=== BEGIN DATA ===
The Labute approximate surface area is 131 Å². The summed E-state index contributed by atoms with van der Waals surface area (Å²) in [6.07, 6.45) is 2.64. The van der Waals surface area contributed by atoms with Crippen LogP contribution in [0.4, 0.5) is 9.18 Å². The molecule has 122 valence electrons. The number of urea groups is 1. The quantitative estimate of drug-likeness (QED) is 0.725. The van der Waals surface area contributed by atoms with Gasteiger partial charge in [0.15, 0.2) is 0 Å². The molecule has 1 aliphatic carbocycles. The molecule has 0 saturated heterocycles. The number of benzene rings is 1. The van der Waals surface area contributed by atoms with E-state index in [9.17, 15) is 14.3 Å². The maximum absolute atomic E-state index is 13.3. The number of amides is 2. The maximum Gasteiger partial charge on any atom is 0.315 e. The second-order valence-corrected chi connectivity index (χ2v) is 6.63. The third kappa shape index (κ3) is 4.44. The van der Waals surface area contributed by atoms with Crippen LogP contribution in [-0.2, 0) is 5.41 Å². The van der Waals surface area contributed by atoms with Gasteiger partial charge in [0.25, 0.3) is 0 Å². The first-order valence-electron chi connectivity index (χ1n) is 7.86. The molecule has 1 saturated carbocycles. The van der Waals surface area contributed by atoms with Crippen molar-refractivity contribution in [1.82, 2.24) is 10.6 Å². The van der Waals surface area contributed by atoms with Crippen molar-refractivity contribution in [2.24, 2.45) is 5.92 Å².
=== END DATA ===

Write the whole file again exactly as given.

The Labute approximate surface area is 131 Å². The summed E-state index contributed by atoms with van der Waals surface area (Å²) in [6.07, 6.45) is 2.64. The van der Waals surface area contributed by atoms with Crippen LogP contribution in [0.4, 0.5) is 9.18 Å². The molecule has 122 valence electrons. The number of urea groups is 1. The quantitative estimate of drug-likeness (QED) is 0.725. The van der Waals surface area contributed by atoms with Gasteiger partial charge in [0.15, 0.2) is 0 Å². The molecule has 1 aliphatic carbocycles. The molecule has 0 saturated heterocycles. The number of benzene rings is 1. The van der Waals surface area contributed by atoms with E-state index in [9.17, 15) is 14.3 Å². The maximum absolute atomic E-state index is 13.3. The number of amides is 2. The maximum Gasteiger partial charge on any atom is 0.315 e. The second-order valence-corrected chi connectivity index (χ2v) is 6.63. The third kappa shape index (κ3) is 4.44. The van der Waals surface area contributed by atoms with Crippen LogP contribution in [-0.2, 0) is 5.41 Å². The van der Waals surface area contributed by atoms with Gasteiger partial charge in [0.25, 0.3) is 0 Å². The first-order valence-electron chi connectivity index (χ1n) is 7.86. The molecule has 1 saturated carbocycles. The van der Waals surface area contributed by atoms with Crippen molar-refractivity contribution in [1.82, 2.24) is 10.6 Å². The van der Waals surface area contributed by atoms with Crippen molar-refractivity contribution in [2.24, 2.45) is 5.92 Å².